Jason Bond is the guy thought by many to have escaped from jail. If you didn’t know the actual context, you might’ve thought that it’s him being mixed up with Agent double-o-seven James Bond. The latter dude is only from a work of fiction, but I see people mistaking him as a real life spy just like how suckers eat up the dream sold by gurus. Despite that, James Bond is NOT the reason for the rumor circulating around Jason.
Instead, it’s Jason’s involvement in a FTC lawsuit against Raging Bull. Why did he get dragged into this mess to the point of some crazy jail rumors about him, though? Well, well, well! Turns out, Jason is the co-founder of the said company. Thus, dragging his name here is rightfully deserved. If the company f*cked up bigtime like Raging Bull did, it’s who on the helm that’s usually liable. So, him and Jeff Bishop.
To answer the reason for rumors of him skipping the life behind bars, allow me to explain the deets of the FTC lawsuit. It all started in 2020 as the infamous $137 million dollar lawsuit. That amount was reduced to a somehow “modest” $2.425 million fine after the court ruling, but I can see why the FTC thought otherwise. Jason’s Raging Bull is just problematic AF that accusing them of defrauding consumers out of hundred millions at least won’t get you a side eye.
First is the baseless earning claims that are also too good to be f*cking true. On the highest level of delusion too with claims like $6.5k in 20 minutes and $500 in 15 minutes. What can I say, like, I’m not surprised one bit. It’s the “business as usual” on guru-led programs, c’mon now. The reason lots can get away with it is them being too many for the FTC and SEC to handle. Unfortunate, but, at least, a program like Raging Bull got some well-deserved punishment. Baby steps, I guess.
Similar to the first bit is the duo, Jason and Jeff, creating a make-believe larger-than-life persona to make it seems like they’re two trading geniuses. More likely than not, they’re more of a successful internet marketer cashing in from subscription checks of Raging Bull’s programs rather than a trader profiting off a successful options trade themselves. Same with their instructors who are good actors of a script rather than great teachers and experienced traders.
Next is their distasteful use of the pandemic in a narrative of them finding a “goldmine” opportunity related to it. Like, for real, if I were an unfortunate victim of the ‘rona and overheard the Raging Bull peeps bullsh*tting over getting $500k from a stock related to the killah virus, I’ll haunt these mofos for thousands of years, maybe even forever. People are dying from it and you’re like f*ck it, we’ll still monetize the hell out of it while straight up lying in the process.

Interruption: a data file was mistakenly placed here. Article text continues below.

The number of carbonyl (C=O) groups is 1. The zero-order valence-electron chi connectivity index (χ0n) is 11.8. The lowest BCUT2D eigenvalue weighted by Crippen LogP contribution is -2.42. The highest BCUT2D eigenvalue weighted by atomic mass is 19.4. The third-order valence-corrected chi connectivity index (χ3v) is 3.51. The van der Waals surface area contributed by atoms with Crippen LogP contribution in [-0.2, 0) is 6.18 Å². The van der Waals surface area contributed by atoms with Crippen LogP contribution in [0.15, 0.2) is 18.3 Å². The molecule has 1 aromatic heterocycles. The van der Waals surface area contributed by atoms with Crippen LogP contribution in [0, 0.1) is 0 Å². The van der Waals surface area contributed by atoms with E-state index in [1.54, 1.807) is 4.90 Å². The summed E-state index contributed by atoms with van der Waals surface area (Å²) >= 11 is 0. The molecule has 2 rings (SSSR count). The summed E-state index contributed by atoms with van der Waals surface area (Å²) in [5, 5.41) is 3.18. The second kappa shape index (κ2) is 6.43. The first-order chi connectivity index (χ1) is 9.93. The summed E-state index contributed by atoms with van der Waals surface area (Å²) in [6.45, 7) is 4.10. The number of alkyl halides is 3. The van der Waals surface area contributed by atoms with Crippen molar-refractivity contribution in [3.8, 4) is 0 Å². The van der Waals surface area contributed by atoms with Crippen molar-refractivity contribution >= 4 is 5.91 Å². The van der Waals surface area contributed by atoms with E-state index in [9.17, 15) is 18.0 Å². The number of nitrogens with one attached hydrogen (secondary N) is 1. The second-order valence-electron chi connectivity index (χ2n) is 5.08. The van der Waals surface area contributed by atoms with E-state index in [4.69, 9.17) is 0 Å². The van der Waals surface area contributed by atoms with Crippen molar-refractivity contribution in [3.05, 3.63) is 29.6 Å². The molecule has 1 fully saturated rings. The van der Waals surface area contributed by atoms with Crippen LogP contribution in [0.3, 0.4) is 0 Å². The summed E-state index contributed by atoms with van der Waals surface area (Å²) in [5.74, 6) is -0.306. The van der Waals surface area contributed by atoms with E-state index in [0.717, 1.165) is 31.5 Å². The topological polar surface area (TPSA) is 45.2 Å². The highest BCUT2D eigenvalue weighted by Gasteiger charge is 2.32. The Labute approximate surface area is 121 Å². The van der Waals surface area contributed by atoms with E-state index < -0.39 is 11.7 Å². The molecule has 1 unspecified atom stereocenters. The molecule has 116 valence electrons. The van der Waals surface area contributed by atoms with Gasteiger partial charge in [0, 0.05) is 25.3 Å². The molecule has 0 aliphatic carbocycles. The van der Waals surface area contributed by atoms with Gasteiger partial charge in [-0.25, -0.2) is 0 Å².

All of this BS to target retirees and immigrants’ money. They’re also making sure that they got the money locked in to themselves by trapping the money’s rightful owner with hard-to-cancel subscription plans. Instead of cancelling the sub with a simple click of a button, they made it via a phone call. Sure enough, it’s designed to have a lot of issues— lengthy hold times, long waits, and disconnections to name a few— to deliberately halt the cancellation process to a point recurring charges automatically kicks in.
With all the sh*t I mentioned, it should be no surprise why I call Jason and his company problematic. To be honest, that’s enough reason for me to say that the dude deserves serving some time in prison. But, apparently, he and his co-founder buddy got off easy with, as I mentioned earlier, $2.425 million settlement. Just like that, they can go back with dropping millions on ad spend again and have their annoying BS-riddled terrorize people who’s probably only on YouTube to watch some cute doggos.
Obviously, I wouldn’t recommend Jason Bond and any of his offers in Raging Bull. Not even the programs on the slate of his very own Jason Bond Picks that can cost up to $1,200. Like seriously, I won’t be surprised if FTC tail his ass again for the latter. With all the complaints of lack of customer support and lack of refunds for a program that suddenly stopped working as intended, this might be history repeating itself.